What happens if we change the topology of the space-time by hand to produce CTCs? The simplest way to do this is depicted in figure 3: we cut and paste the space-time so it is no longer simply connected by identifying the line \(L-\) with the line \(L+\). Particles “going in” to \(L+\) from below “emerge” from \(L-\) , and particles “going in” to \(L-\) from below “emerge” from \(L+\).

a diagram: link to extended description below

Figure 3: Inserting CTCs by Cut and Paste. [An extended description of figure 3 is in the supplement.]

How is the boundary-value problem changed by this alteration in the space-time? Before the cut and paste, we can put arbitrary data on the simultaneity slice \(S\) and continue it to a unique solution. After the change in topology, \(S\) is no longer a Cauchy surface, since a CTC will never intersect it, but it is a partial Cauchy surface. So we can ask two questions. First, can arbitrary data on \(S\) always be continued to a global solution? Second, is that solution unique? If the answer to the first question is \(no\), then we have a backward-temporal constraint: the existence of the region with CTCs places constraints on what can happen on \(S\) even though that region lies completely to the future of \(S\). If the answer to the second question is \(no\), then we have an odd sort of indeterminism, analogous to the unwritten book: the complete physical state on \(S\) does not determine the physical state in the future, even though the local dynamics is perfectly deterministic and even though there is no other past edge to the space-time region in \(S\)’s future (i.e., there is nowhere else for boundary values to come from which could influence the state of the region).

In this case the answer to the first question is yes and to the second is no: there are no constraints on the data which can be put on \(S\), but those data are always consistent with an infinitude of different global solutions. The easy way to see that there always is a solution is to construct the minimal solution in the following way. Start drawing straight lines from \(S\) as required by the initial data. If a line hits \(L-\) from the bottom, just continue it coming out of the top of \(L+\) in the appropriate place, and if a line hits \(L+\) from the bottom, continue it emerging from \(L-\) at the appropriate place. Figure 4 represents the minimal solution for a single particle which enters the time-travel region from the left:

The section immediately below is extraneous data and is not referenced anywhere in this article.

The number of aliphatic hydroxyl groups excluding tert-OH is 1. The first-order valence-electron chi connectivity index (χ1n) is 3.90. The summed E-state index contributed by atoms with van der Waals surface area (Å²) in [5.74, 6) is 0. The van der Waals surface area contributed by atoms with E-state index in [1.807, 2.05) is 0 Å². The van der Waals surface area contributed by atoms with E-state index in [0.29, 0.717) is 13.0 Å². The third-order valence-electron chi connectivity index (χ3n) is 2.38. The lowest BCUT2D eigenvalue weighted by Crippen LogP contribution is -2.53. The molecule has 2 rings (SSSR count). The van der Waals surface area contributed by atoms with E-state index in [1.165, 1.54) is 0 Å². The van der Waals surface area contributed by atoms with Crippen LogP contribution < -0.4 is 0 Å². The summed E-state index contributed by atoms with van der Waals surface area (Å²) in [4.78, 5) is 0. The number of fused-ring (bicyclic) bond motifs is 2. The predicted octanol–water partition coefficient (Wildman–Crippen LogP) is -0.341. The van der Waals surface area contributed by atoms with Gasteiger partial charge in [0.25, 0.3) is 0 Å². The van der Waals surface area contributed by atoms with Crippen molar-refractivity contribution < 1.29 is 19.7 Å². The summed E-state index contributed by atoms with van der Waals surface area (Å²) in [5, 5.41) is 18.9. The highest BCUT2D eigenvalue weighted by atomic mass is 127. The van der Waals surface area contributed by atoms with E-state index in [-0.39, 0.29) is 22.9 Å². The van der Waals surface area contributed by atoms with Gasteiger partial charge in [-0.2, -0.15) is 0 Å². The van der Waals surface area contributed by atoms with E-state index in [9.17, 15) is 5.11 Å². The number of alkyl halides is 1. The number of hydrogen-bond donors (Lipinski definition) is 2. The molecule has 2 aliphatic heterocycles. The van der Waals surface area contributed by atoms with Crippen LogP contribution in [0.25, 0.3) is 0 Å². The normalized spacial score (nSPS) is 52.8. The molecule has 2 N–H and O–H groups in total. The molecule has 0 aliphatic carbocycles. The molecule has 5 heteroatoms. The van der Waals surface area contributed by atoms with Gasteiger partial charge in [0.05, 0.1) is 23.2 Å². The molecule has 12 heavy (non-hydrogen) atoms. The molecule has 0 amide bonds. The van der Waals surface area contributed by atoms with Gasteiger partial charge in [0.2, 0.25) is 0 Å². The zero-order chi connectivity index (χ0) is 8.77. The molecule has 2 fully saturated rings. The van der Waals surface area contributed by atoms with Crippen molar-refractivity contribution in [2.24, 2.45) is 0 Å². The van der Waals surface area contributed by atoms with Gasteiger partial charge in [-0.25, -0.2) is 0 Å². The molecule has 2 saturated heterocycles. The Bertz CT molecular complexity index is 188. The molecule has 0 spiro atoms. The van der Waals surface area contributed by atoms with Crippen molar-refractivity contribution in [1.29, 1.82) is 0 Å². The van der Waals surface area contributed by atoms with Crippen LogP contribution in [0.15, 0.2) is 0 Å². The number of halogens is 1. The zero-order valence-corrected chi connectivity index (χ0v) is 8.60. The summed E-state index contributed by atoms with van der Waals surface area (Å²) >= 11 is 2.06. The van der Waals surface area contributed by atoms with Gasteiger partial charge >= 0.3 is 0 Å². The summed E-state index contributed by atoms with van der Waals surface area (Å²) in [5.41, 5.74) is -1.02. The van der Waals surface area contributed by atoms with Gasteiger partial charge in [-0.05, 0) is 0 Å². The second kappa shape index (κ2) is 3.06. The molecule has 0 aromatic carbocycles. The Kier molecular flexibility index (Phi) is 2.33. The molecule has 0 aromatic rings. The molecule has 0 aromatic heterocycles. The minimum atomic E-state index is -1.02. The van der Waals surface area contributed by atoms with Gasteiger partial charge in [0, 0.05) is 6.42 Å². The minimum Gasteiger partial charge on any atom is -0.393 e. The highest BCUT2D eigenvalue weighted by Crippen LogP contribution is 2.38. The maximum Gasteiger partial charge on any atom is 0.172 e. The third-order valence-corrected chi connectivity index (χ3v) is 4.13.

a diagram: link to extended description below

Figure 4: The Minimal Solution. [An extended description of figure 4 is in the supplement.]

The particle “travels back in time” three times. It is obvious that this minimal solution is a global solution, since the particle always travels inertially.

But the same initial state on \(S\) is also consistent with other global solutions. The new requirement imposed by the topology is just that the data going into \(L+\) from the bottom match the data coming out of \(L-\) from the top, and the data going into \(L-\) from the bottom match the data coming out of \(L+\) from the top. So we can add any number of vertical lines connecting \(L-\) and \(L+\) to a solution and still have a solution. For example, adding a few such lines to the minimal solution yields:

a diagram: link to extended description below

Figure 5: A Non-Minimal Solution. [An extended description of figure 5 is in the supplement.]